He had the talent to play in the National Hockey League — but lacked the work ethic. “Adam Oates, who stayed with us for three summers, said Paul had the most amazing hands,” Paul Sr. says. “He had the talent.
He just lacked the desire.”
In 1993, the Toronto Maple Leafs selected Vincent in the sixth round. Because of his tremendous promise, he signed a three-year contract.
It would become a promise that never was fulfilled.
Vincent never played one minute in hockey’s top league.
Vincent showed he had ability.
In 1994-95, while playing for the Swift Current Broncos in Canada, he scored 59 goals in 62 games.
The knock against Vincent was his heart.
He admits now he didn’t have that drive. He didn’t develop the work habits it took to get to the next level.
“It just never panned out,” Vincent says about his NHL aspirations. “I wasn’t ready. I was a little immature. I know I had a lot of skill and talent but I never understood the other part of the game. This part of the game (pointing to his heart). That slipped by me and I have no one to blame but myself.”
Even though he didn’t get to the next level, Vincent still loved to play the game that helped him get out of the streets.
This is when Vincent became a traveling warrior playing wherever there was ice.
From the mecca of high school football — Odessa, Texas — to a red-light district in Europe (Amsterdam), Vincent laced up his skates in some strange places.
He’s played in 13 different states — one for every tooth knocked out of his mouth. And he can rattle off the names of the podunk towns like they were the ABC’s.
He’s played on teams with no money. In Lakeland this year he played just three games before they decided he was too expensive.
He’s played on teams where he had to wait two weeks before he cashed a check. In San Angelo, Texas, during the 2001-02 season, the players were paid out of what he said was a bogus account. The team appropriately was named the Outlaws.
When he was put on the waiver wire just before the trade deadline early this year by the Augusta Lynx, he thought about retiring. He considered heading to South Carolina to teach hockey and run a rink for a friend.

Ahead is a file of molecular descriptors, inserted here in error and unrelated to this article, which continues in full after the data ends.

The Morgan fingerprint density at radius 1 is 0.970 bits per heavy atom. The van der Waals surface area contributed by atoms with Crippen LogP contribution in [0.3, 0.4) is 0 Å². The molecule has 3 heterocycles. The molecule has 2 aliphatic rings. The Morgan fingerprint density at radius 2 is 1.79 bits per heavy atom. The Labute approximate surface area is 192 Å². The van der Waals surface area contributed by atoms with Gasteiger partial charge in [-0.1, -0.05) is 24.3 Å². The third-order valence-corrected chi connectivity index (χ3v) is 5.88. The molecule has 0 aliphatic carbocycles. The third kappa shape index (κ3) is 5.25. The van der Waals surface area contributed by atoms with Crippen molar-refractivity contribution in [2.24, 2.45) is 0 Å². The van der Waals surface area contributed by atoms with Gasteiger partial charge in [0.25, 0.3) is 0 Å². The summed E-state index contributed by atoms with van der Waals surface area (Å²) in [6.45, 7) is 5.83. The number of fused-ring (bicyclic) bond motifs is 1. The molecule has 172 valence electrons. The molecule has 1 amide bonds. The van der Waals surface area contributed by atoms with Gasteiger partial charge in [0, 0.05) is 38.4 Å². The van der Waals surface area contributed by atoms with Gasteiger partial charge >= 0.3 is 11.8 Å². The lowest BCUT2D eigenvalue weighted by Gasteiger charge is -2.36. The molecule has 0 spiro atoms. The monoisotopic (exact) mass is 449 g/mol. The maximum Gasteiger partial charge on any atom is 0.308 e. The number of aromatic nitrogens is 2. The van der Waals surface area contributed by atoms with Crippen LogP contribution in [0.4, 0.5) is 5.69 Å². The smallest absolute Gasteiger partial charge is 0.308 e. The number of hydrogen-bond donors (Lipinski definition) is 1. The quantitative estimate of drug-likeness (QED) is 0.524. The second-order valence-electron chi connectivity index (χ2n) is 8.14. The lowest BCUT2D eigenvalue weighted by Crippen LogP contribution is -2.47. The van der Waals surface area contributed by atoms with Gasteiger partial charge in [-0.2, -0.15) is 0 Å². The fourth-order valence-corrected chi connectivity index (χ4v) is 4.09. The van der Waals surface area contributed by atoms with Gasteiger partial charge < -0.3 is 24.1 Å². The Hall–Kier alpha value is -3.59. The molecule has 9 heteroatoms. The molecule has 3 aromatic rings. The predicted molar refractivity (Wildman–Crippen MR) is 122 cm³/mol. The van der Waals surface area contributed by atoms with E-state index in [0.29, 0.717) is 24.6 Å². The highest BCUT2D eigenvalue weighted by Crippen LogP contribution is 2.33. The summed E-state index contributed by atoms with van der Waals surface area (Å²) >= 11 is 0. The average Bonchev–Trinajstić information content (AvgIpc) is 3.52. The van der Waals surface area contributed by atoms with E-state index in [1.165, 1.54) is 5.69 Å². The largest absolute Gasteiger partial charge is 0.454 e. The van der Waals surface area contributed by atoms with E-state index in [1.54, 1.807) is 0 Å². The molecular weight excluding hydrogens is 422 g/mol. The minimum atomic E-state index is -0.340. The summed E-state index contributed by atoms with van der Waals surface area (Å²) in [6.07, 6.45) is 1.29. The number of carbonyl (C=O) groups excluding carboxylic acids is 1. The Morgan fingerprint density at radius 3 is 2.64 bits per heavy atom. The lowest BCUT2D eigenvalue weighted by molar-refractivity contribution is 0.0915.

Then the Everblades came calling.
One last chance
With the birth of his daughter, Rylie, four months ago, Vincent’s outlook on life has changed.
But the dream of winning a championship hasn’t.
In Game 1 of the Kelly Cup Finals, Vincent scored Florida’s only goal. In Game 2, he was put on the inactive list by the team.
He says having a chance to capture a title was the motivation for moving his family once again.
“I’ve never won a championship and that’s why we play,” says Vincent, who spent most of his time in Florida on the injured reserve list with a broken right pinkie finger. “I’m too old for the NHL now. But I can still play and I have experience on my side. And I feel it’s my job to teach the younger players to help whatever way I can.”
His wife says she has grown accustomed to moving around.
After seven years of marriage, she says she’ll support his decision to continue to play. But she feels that the birth of their daughter will make up his mind.
“Because of his upbringing and being adopted I didn’t have any doubts that Paul would make a great father,” Leslie says. “But from the minute she was born there has been a love affair. He would do anything for her and if that means giving up hockey, that’s what he’ll most likely do.”
Paul and his adopted father were estranged for the past five years. With the birth of Rylie, they recently reconciled. Now Vincent Sr. hopes his son will take his fatherly advice. He says he hopes Paul’s own childhood will make him understand the importance of a stable family.
“We never forced our kids to play hockey, we just wanted them to be the best at whatever they did,” says Vincent Sr., who runs a hockey rink in Bridgewater, Mass. “He could be the best UPS driver and I’d be proud of him. I think there is a point and a time when you need to realize you need to give it up.”
Giving up just isn’t in Vincent’s blood.
Which is why he probably survived living on the streets with his brother. Which is why he’s been able to adjust to playing for so many teams in such a short time.
And even though his $12,000-a-year salary barely pays the bills, it’s more than he ever could have dreamed of as a kid.
“No matter how bad it’s been, it’s never been as bad as it was or could have been,” Vincent says.
“We had it tough as kids but it made us stronger and that has helped me survive. And thanks to hockey, I’ve never had it bad.”